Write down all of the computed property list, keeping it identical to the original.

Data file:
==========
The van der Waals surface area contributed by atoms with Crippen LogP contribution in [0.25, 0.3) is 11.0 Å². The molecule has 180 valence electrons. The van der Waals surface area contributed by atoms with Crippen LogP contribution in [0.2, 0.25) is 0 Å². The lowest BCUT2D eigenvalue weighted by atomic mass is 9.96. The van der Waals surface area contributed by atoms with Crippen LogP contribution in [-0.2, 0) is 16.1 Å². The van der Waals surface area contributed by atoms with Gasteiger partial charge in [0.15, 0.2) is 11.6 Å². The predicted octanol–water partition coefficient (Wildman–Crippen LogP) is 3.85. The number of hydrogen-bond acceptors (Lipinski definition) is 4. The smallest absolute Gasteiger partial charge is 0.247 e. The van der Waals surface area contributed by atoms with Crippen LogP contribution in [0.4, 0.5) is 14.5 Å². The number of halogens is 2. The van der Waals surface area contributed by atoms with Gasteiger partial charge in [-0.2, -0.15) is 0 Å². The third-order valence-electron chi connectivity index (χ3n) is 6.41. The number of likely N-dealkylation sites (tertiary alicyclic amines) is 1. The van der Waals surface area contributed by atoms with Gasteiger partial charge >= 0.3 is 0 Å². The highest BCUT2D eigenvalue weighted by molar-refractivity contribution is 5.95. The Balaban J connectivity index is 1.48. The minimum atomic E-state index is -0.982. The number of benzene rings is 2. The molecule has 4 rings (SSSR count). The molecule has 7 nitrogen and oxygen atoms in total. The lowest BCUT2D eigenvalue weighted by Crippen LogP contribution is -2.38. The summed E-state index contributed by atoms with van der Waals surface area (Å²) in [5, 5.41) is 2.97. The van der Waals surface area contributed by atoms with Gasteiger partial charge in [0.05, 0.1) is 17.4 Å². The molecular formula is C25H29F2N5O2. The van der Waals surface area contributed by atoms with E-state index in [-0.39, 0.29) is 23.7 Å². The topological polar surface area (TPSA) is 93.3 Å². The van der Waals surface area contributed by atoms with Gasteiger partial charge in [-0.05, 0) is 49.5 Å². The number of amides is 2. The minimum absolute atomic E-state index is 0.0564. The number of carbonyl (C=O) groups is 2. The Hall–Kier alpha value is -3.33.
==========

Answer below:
The van der Waals surface area contributed by atoms with Crippen LogP contribution in [0.25, 0.3) is 11.0 Å². The molecule has 180 valence electrons. The van der Waals surface area contributed by atoms with Crippen LogP contribution in [0.2, 0.25) is 0 Å². The lowest BCUT2D eigenvalue weighted by atomic mass is 9.96. The van der Waals surface area contributed by atoms with Crippen LogP contribution in [-0.2, 0) is 16.1 Å². The van der Waals surface area contributed by atoms with Gasteiger partial charge in [0.15, 0.2) is 11.6 Å². The predicted octanol–water partition coefficient (Wildman–Crippen LogP) is 3.85. The number of hydrogen-bond acceptors (Lipinski definition) is 4. The smallest absolute Gasteiger partial charge is 0.247 e. The van der Waals surface area contributed by atoms with Crippen LogP contribution in [0.4, 0.5) is 14.5 Å². The number of halogens is 2. The van der Waals surface area contributed by atoms with Gasteiger partial charge in [-0.2, -0.15) is 0 Å². The third-order valence-electron chi connectivity index (χ3n) is 6.41. The number of likely N-dealkylation sites (tertiary alicyclic amines) is 1. The van der Waals surface area contributed by atoms with Gasteiger partial charge >= 0.3 is 0 Å². The highest BCUT2D eigenvalue weighted by molar-refractivity contribution is 5.95. The Balaban J connectivity index is 1.48. The minimum atomic E-state index is -0.982. The number of benzene rings is 2. The molecule has 4 rings (SSSR count). The molecule has 7 nitrogen and oxygen atoms in total. The lowest BCUT2D eigenvalue weighted by Crippen LogP contribution is -2.38. The summed E-state index contributed by atoms with van der Waals surface area (Å²) in [5, 5.41) is 2.97. The van der Waals surface area contributed by atoms with Gasteiger partial charge in [0.05, 0.1) is 17.4 Å². The molecular formula is C25H29F2N5O2. The van der Waals surface area contributed by atoms with E-state index in [-0.39, 0.29) is 23.7 Å². The topological polar surface area (TPSA) is 93.3 Å². The van der Waals surface area contributed by atoms with Gasteiger partial charge in [-0.05, 0) is 49.5 Å². The number of amides is 2. The minimum absolute atomic E-state index is 0.0564. The number of carbonyl (C=O) groups is 2. The Hall–Kier alpha value is -3.33.